What age can you screen for Irlen Syndrome?

Dyslexia and Irlen Syndrome

I am currently working with a student who is 6 years + 5 months. Last year, (he would have been 6 years old then), he came to the 'reading lesson' and when he went to get his book out of his pencil case (that's what we use to take the books home), a pair of toy cardboard glasses with blue cellophane fell out. How interesting I thought. When I asked him why he was using those glasses, he replied because it "stops the words moving around on the page". Well, immediately I was on alert. When I was training to be an Irlen Screener, it was recommended to wait until children were around 8 years old. I'm not so sure about this now. I think it probably depends on each individual student. This particular student, was able to articulate quite clearly the difficulties he was having.

This year,  I have had to turn the lights off because the glare is too much for him. He is constantly rubbing his eyes whilst reading and it looks so uncomfortable for him. He is not reading with fluency and he is having difficulty concentrating. He says that the words "look diagonal". When I asked him to write down what the words looked like, they were not written in a straight line. I took a photo, and this is what he wrote.

So, with Mums' permission, we are going to screen him for Irlen.
Stay posted for updates.

Sunday, February 26, 2012

Dyslexia and making progress in learning to read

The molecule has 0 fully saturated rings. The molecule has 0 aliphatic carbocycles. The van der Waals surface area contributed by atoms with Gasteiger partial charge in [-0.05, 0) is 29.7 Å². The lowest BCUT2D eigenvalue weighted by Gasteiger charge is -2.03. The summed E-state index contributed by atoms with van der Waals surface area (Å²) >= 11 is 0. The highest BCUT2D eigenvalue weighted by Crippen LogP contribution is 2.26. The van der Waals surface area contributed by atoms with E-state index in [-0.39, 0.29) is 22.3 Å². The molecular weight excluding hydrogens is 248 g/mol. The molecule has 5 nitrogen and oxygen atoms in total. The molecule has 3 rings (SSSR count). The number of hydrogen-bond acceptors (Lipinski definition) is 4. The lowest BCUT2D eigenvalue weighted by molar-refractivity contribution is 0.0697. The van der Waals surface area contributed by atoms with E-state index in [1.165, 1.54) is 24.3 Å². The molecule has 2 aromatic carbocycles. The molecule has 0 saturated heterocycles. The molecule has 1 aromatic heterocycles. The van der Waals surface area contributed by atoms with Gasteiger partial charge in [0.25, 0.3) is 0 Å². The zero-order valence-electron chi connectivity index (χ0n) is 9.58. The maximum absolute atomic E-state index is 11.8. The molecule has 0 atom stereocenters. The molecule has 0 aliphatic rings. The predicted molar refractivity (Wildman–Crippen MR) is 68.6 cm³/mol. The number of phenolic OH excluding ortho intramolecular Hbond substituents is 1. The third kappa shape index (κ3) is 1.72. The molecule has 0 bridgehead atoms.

Yesterday I attended the Learning Difficulties Australia conference here in Melbourne. The focus for the conference was the discussion around the effectiveness of the Reading Recovery Program. Three highly respected academics presented: Tom Nicholson (Professor at the University of Tasmania, John Hattie and Dr Kerry Hempenstell.
John Hattie presented some research that showed what the most effective programs are. The program that has the most effect on student learning outcomes is the teaching of vocabulay programs and repeated reading programs. It was also suggested that students with dyslexia, will require more intensive instruction for longer periods of time.

"...we are not suggesting that children diagnosed as having dyslexia cannot make progress in learning to read. Rather, our claim is that these children require more intensive instruction of longer duration of the kind provided in the third tier of RTI models" (Tunmer & Greaney, 2010).
I will talk about the 3 Tiers next time, but basically, this means 1:1 individual programs with the teacher and one student. This may be programs such as Reading Recovery, Bridges etc.

Until next time,

Friday, January 13, 2012

Irlen Screener update course

Hello Everyone,
I'm excited to report that next week I will be attending the Irlen Screener's qualification update course. As with anything, it is important to keep up to date with the latest research, findings, methods and processes. So, I'm looking forward to reporting back to you the information I receive on the day.
Stay tuned and please email me any questions or wonderings you might have about Irlen Syndrome, Dyslexia or reading difficulties in general.
Take care